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Nano-particles clumping up in water -- photo courtesy of John Fortner of Georgia Tech School of Civil and Environmental Engineering
Are we ready for close encounters with nanopollution? How will we know without research!

As technology enters the close of the first decade this millennium, nanotechnology becomes increasingly more important in product development. Processors, chipsets, memory, displays and other electronics are marching toward the use of nanotech at and astonishing rate. In the U.S., we're already developing technology manufactured at the nanometer and sub-nanometer (picometer) level.

Carbon nanotubes, a high strength and versatile material composed of molecular configurations of pure carbon, may be the key to next generation technology in everything from the space elevator to high-speed processors. DailyTech previously reported that future Seagate hard drives may be lubricated by nanotubes. Weeks later MIT researchers released a report that claimed new nanotube-type batteries could be recharged in seconds and hold charges much longer than conventional rechargeable batteries.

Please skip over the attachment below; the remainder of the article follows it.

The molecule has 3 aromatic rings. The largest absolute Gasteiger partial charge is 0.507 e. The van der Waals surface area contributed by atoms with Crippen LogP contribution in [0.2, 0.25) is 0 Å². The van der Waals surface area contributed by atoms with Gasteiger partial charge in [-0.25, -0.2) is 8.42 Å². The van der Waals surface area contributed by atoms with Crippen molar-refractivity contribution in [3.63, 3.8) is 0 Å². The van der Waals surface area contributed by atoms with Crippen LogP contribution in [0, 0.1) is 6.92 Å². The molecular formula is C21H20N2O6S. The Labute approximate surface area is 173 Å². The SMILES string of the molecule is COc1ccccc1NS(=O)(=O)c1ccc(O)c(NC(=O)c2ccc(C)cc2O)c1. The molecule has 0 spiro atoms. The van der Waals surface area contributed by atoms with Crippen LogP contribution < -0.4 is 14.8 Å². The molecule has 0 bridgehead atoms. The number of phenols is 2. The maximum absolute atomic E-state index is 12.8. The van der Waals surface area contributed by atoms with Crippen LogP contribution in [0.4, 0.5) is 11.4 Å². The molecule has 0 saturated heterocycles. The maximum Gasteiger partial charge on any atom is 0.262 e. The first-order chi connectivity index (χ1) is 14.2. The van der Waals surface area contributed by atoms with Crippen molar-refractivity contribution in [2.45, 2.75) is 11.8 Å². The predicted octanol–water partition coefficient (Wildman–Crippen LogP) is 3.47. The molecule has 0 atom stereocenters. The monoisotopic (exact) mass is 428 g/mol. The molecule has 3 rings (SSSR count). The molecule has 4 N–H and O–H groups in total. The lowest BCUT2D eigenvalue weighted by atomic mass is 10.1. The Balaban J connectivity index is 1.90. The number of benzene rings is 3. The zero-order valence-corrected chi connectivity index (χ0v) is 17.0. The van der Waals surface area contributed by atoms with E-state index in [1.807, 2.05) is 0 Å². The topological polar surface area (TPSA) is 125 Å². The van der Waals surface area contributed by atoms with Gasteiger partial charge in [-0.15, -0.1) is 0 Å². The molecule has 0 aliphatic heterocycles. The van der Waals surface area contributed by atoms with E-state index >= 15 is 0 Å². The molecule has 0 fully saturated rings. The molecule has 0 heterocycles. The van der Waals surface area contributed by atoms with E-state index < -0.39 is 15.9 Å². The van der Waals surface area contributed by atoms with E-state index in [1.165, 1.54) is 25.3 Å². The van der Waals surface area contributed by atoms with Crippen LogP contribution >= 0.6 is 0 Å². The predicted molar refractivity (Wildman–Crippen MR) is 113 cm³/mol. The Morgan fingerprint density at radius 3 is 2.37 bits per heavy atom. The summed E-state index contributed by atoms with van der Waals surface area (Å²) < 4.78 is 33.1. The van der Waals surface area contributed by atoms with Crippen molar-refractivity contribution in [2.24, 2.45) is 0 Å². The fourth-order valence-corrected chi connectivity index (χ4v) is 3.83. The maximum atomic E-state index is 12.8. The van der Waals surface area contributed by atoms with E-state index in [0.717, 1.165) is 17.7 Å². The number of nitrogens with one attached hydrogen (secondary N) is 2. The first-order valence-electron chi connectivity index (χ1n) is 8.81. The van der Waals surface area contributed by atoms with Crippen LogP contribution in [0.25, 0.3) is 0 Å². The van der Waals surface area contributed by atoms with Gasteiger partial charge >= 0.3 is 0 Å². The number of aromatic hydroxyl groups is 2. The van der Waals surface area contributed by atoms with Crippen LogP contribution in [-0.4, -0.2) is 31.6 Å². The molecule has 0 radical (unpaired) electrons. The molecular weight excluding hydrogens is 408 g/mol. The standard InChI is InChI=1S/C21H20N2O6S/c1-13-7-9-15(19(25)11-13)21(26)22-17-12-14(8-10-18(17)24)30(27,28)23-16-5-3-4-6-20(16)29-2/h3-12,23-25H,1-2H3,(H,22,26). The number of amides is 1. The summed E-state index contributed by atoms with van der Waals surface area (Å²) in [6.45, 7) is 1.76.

But outside of research, nanotech is here already. Research advocates have identified more than 400 consumer products in the U.S. labeled as "nano-based."  Some of these products, like microprocessors, pose relatively little risk to consumer, but the long term effects of other products like nano-aerosols is a bit less understood.  Additionally, the manufacturing by-products of these products are completely unregulated or monitored.

Nanotech and the production of nano-based devices create a type of pollution that is so small, it is extremely difficult to detect or contain. Researchers are afraid of the effect that nanopollution might have on humans, animals and other living organisms.